On October 26th I wrote about various dysfunctional iOS and mobility solutions and I gave Delta's website a brief (negative) mention in this story too. Today, I discovered over the weekend – Delta made changes since the last work week – that the airline has carried out a site upgrade that rendered its homepage all but useless to many travellers. That is literally, useless: you cannot log in if you use Internet Explorer. We're not big fans of just about anything Microsoft here in the office. But this discrimination against MSFT-centric browser users on Delta.com is a mistake only the Friendly skies of competitor United could love.
I reported the error to Delta this morning. This is what it still looks like as of 1PM ET on 11 November 2012 (Sunday):
Note: Viewed in latest Firefox (on Win7) – note login field in lower left corner
Viewed in Internet Explorer (v.9 also on Win 7). Note lower left corner: no login field!
Last I looked, Internet Explorer is still a widely used web browser. Yet Delta seems to have missed this point.
Other than forgetting to QA their new site, Delta has added or kept these inconveniences:
- As you log in to the new site, you have to upgrade your password. Delta says that you 'may' use a 6-20 character password with mixed upper and lower case and numbers, but the 'may' is used in the IRS sense meaning that you must use this format. Of course this is not bad per se, but Delta's incorrect use of English creates problems – and probably a few calls to customer support.
- Unorthodox profile management – the new shortcut bar is placed at the bottom of the web page! This totally breaks with web site standards, and is a clear downgrade from their previous interface that used an industry-standard dropdown menu approach to deliver shortcuts to various activities.
- The previous design had practical in-site 'popups' that showed your activities and had shortcuts to actions – this is now gone.
- Page stuffing slows you down (the new design fields bigger images and more ads). This is understandable, and acceptable, but the high quality and more frequent images take a long time to load, even on a good broadband connection.
- Adding insult to injury? My reason for going to Delta was to check in for a flight tomorrow morning. After checking in, Delta offered me a free drink/snack ticket. How generous. However, I would have to print my boarding pass to get this! What happened to going paperless? Hello Delta? Hint, the nice thing with the web is that you can stay electronic – if the TSA can scan boarding passes, I think Delta should be able to manage these coupons electronically. Look at Delta's green statements around Earth Day. Green irony of ironies ...
- Click increase – previously I could log in by just entering my password – the new site requires first the password, then your last name – slowing you down. Especially annoying when you log in via iPhone. Taking lessons from SAP SRM we suppose?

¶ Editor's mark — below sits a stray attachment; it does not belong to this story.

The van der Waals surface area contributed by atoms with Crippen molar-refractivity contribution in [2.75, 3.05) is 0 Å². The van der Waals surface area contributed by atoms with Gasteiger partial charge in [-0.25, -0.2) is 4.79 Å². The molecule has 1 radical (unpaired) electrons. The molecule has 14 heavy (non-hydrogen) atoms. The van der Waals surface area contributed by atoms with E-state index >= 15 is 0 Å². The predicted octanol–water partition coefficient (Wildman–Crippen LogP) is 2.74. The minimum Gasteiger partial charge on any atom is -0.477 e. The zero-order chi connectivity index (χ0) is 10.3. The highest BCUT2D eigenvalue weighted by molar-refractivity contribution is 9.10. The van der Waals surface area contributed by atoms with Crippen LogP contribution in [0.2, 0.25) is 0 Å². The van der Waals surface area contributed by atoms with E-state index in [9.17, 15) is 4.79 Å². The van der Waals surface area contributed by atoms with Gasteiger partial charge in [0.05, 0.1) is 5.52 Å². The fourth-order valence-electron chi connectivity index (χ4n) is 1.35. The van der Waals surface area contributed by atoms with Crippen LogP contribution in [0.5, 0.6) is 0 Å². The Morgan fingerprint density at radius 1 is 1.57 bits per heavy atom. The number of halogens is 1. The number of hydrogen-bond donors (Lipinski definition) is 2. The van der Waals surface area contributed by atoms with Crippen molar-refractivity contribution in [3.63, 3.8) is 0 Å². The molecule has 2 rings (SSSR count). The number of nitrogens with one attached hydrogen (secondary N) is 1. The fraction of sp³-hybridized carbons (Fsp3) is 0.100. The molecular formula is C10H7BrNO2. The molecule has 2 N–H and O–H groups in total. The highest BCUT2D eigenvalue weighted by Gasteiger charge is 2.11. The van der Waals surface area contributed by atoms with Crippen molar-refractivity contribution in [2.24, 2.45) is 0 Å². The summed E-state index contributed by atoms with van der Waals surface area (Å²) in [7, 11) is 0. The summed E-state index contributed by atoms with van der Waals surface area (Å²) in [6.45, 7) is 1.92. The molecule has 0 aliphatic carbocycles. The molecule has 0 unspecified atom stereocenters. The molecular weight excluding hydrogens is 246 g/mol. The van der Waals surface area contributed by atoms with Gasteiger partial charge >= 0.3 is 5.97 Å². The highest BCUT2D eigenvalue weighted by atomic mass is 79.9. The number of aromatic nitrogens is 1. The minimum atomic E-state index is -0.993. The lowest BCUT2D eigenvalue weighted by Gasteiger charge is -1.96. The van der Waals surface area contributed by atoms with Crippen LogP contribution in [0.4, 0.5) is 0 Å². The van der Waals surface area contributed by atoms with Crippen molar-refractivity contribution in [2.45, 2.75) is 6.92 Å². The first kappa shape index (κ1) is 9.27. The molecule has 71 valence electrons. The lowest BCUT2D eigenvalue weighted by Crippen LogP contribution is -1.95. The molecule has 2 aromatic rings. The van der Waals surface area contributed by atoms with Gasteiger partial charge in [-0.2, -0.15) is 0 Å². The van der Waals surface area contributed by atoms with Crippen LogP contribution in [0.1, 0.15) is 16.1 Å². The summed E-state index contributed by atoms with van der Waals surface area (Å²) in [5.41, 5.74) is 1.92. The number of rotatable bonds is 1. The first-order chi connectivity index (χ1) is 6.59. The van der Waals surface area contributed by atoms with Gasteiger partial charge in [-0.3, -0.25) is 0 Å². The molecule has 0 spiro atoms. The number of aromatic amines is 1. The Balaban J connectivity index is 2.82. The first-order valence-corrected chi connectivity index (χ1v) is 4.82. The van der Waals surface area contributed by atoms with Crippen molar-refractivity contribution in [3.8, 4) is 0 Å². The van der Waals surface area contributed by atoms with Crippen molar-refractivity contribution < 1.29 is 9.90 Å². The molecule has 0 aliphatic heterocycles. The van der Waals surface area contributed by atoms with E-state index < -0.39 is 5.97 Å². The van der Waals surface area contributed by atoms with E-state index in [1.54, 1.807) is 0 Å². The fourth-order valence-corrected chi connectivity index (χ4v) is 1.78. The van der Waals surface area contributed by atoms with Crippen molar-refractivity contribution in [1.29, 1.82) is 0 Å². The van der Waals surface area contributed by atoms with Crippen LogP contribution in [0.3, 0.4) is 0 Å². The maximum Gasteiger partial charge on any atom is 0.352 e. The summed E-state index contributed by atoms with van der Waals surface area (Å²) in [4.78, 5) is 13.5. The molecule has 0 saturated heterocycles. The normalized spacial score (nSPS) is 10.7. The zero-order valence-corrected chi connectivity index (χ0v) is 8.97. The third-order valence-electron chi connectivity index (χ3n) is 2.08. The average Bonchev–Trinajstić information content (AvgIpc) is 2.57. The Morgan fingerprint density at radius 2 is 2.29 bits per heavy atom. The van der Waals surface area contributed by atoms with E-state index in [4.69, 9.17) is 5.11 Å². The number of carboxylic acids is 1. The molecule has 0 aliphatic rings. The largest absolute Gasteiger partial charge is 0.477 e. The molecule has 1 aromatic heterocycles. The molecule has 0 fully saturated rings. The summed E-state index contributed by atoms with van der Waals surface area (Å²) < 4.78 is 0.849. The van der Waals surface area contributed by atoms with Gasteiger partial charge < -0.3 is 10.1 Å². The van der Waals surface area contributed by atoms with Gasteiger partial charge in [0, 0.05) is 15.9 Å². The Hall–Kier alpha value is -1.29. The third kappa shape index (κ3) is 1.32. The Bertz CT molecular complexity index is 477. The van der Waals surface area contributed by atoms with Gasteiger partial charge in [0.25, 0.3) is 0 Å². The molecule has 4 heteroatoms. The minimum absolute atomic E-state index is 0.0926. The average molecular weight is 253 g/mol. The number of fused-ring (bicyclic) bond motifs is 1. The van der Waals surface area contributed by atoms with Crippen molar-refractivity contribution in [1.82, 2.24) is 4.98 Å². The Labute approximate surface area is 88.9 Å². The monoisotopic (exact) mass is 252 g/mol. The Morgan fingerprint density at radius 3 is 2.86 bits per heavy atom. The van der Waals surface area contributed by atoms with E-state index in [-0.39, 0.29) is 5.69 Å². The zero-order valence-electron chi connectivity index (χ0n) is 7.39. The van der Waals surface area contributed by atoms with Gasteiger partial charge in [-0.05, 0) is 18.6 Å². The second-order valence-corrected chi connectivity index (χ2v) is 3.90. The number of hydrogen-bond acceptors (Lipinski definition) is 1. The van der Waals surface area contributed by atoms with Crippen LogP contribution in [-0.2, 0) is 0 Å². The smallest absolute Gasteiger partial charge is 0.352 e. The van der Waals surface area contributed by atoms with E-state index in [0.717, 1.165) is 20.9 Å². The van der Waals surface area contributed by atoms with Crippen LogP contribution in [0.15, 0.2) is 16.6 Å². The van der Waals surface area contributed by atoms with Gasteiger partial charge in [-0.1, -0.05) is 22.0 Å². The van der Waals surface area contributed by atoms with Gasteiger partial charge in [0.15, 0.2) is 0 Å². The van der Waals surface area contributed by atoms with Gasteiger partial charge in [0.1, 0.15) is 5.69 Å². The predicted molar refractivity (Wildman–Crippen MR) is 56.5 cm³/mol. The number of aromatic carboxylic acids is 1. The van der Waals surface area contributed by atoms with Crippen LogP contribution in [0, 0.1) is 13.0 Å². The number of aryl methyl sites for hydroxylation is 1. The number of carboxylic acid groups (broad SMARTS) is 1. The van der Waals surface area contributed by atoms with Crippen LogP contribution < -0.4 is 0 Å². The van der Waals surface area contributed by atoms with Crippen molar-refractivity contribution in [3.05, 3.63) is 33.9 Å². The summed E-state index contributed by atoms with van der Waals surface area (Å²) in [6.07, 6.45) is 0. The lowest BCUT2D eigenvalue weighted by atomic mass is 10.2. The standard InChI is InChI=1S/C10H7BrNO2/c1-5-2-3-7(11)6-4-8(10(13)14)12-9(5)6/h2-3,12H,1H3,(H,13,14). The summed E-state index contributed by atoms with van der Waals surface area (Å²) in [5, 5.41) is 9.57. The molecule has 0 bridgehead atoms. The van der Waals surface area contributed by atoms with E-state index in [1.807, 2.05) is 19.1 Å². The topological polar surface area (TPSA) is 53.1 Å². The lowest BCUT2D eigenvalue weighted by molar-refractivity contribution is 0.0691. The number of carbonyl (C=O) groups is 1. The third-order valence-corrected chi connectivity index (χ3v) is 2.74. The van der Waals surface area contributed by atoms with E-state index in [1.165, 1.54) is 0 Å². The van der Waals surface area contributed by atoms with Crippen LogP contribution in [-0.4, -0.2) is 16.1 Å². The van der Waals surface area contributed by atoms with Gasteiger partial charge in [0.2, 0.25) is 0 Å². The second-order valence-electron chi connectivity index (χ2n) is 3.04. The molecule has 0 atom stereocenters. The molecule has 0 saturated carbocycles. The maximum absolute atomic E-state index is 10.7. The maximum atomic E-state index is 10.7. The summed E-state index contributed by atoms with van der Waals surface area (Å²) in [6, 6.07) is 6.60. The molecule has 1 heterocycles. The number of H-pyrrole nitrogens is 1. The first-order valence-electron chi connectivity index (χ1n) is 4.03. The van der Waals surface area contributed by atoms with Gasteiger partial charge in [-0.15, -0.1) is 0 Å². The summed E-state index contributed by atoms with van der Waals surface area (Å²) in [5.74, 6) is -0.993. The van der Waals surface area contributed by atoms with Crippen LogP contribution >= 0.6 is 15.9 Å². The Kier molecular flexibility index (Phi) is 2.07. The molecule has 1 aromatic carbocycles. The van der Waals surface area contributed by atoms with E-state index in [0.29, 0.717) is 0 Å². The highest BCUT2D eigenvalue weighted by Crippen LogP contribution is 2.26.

- Boarding pass delivery still flawed – why can't Delta remember my cell phone number? This is why I have it in my profile. Every time I check in, I still have to manually key in my phone number to get my boarding pass link. Why, oh why?
Also, please move the new menu bar back where it came from -- top of the page. And do it pronto. Just like United, Delta, you're supposed IT upgrades are harming customers.
For Spend Matters readers in travel procurement groups, we strongly recommend getting a memorandum out to those Delta flyers to notify them of the current issues. Those with large travel spend with Delta (and other airlines) should attempt to negotiate site upgrade change notifications and failures (not just downtime) as part of SLA agreements on a go-forward basis, since these incidents appear to be happening more and more. This incident should also serve as a case -- much like the recent Ariba Sourcing sign-on challenges suppliers faced in another upgrade challenge earlier this year -- about the need to fully think through all of the implications of upgrades which impact usability, sign-on and related areas for all classes of users.
In closing, here's a constructive idea that all airlines can learn from when it comes to making life easier for business travellers -- take a look at Amazon's 1-Click ordering concept. Imagine a check-in process, assuming the user is the only one flying, where standard settings are automatically pre-populated (e.g., no luggage, no special services, send my boarding pass to my cell phone, etc.) and then an option to "if there are no changes to these options, click here to check in". Literally, with one click, I'm done.
Last, if you want further analysis of Delta's current issues, check out this thread on Flyer Talk.
- Thomas Kase